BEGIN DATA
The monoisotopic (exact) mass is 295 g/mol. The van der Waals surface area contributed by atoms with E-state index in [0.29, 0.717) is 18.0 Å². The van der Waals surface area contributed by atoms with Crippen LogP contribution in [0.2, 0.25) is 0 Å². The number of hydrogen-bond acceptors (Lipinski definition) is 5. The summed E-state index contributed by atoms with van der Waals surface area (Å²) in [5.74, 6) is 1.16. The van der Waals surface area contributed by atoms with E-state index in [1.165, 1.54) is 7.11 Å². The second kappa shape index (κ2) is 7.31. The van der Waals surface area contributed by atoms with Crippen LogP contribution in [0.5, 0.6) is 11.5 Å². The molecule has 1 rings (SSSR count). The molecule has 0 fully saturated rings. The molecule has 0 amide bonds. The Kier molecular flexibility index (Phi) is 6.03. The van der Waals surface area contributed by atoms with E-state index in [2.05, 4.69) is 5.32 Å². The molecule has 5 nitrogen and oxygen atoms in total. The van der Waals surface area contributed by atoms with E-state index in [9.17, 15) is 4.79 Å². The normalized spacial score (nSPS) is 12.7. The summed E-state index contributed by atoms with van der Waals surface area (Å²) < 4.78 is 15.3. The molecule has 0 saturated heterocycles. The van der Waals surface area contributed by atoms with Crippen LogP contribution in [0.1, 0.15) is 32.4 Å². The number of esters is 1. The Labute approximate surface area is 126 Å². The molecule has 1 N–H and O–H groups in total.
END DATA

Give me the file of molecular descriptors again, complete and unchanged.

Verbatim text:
The monoisotopic (exact) mass is 295 g/mol. The van der Waals surface area contributed by atoms with E-state index in [0.29, 0.717) is 18.0 Å². The van der Waals surface area contributed by atoms with Crippen LogP contribution in [0.2, 0.25) is 0 Å². The number of hydrogen-bond acceptors (Lipinski definition) is 5. The summed E-state index contributed by atoms with van der Waals surface area (Å²) in [5.74, 6) is 1.16. The van der Waals surface area contributed by atoms with E-state index in [1.165, 1.54) is 7.11 Å². The second kappa shape index (κ2) is 7.31. The van der Waals surface area contributed by atoms with Crippen LogP contribution in [0.5, 0.6) is 11.5 Å². The molecule has 1 rings (SSSR count). The molecule has 0 fully saturated rings. The molecule has 0 amide bonds. The Kier molecular flexibility index (Phi) is 6.03. The van der Waals surface area contributed by atoms with E-state index in [2.05, 4.69) is 5.32 Å². The molecule has 5 nitrogen and oxygen atoms in total. The van der Waals surface area contributed by atoms with E-state index in [9.17, 15) is 4.79 Å². The normalized spacial score (nSPS) is 12.7. The summed E-state index contributed by atoms with van der Waals surface area (Å²) < 4.78 is 15.3. The molecule has 0 saturated heterocycles. The van der Waals surface area contributed by atoms with Crippen LogP contribution in [0.1, 0.15) is 32.4 Å². The number of esters is 1. The Labute approximate surface area is 126 Å². The molecule has 1 N–H and O–H groups in total.